I’m sure by now everyone has read about the recent auction of Paul Newman’s Rolex Daytona which sold for 17 million US dollars and I’m reading about it online and having discussions with people about it and the question that is always asked is: Is it really worth it? In the context of this particular watch, probably not to me or a lot of other people, but it was worth it to someone because that’s what they paid.
And really you can apply that logic to a lot of the watch world. To pay a few thousand to tens of thousands of dollars for an antiquated device that “just tells the time” seems absurd, but then if that’s what you think, you are really just missing the point.
The most accurate timekeeper in your possession in your lifetime will most likely be your smartphone. No 17 million dollar Rolex Daytona or 50 thousand dollar Patek Phillipe is ever going to be more accurate than that. But if you apply the “just telling the time” logic to other things, you could say that a Bugatti Veyron is “just a car that gets you from A to B” and no more useful than a Kia, and a Turnbull & Asser shirt is “just a shirt” which covers your body and no more useful than a potato sack. If you apply that kind of logic to everything in life, life becomes pretty dull. Yes, once upon a time mechanical watch’s worth was judged by its ability to keep time, often in the context of diving, sports or war. But this device has been superseded by other devices which are much better at doing this job. Mechanical watches now can be appreciated by their craft, history, and as an artform. Its worth is measured by a different yardstick. If I was to buy a vintage car, would I be buying it because of its aircon and Bluetooth connectivity?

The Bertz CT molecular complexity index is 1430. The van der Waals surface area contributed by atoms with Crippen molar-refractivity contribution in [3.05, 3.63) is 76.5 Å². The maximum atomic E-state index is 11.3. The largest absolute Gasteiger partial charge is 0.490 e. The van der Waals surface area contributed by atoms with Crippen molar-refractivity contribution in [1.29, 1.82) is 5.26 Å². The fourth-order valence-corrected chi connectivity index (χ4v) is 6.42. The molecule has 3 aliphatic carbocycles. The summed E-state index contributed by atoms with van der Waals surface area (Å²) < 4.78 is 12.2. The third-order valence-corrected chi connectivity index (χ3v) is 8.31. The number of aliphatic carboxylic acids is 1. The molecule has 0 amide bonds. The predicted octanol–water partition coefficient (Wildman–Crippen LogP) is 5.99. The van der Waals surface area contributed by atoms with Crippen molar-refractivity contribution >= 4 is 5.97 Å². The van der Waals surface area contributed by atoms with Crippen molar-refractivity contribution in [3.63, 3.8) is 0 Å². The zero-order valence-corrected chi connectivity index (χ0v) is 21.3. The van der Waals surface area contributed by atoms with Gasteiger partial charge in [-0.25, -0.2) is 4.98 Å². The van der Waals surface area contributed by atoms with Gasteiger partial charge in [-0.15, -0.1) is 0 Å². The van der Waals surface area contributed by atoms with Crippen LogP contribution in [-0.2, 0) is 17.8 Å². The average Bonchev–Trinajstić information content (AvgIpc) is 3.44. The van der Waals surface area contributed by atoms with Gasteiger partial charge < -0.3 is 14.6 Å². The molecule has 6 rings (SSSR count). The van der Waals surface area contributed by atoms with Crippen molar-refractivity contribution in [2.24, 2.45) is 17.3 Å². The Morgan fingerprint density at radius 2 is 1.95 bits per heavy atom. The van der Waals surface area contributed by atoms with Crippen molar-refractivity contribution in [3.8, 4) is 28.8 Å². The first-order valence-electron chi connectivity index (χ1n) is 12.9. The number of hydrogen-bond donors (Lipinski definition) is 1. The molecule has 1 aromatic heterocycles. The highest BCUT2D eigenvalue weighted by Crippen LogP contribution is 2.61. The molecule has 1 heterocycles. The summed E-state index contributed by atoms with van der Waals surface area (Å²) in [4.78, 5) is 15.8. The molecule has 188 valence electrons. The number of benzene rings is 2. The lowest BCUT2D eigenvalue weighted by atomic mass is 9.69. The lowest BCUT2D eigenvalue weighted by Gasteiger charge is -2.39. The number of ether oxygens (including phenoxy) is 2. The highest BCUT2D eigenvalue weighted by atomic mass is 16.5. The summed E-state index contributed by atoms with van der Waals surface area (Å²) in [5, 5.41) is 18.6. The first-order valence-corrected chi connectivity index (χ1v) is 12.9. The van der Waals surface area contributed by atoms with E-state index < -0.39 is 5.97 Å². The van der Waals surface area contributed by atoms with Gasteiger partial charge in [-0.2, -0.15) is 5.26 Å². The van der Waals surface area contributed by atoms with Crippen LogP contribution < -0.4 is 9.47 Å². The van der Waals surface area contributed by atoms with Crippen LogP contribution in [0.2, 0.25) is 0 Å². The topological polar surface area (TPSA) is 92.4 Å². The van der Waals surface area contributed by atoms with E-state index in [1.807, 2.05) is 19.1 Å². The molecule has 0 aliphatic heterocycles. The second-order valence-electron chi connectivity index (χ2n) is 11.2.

That’s not to say there isn’t significant markup in the industry – there most certainly is. By most people’s estimates of inflation, a Rolex is still many times more expensive than it should be. And the vintage market is just insane at the moment. But then there are many other makers that are notable and have very reasonable pricing for the product they are offering. For watch nerds there are often only specific watches or one “grail watch” which can scratch the itch. It might be a rare reference with a story, a watch with a sentimental connection, or some other unfathomable reason. Often they will have to pay a premium for the pleasure. If they are handing over the money, then it is worth it.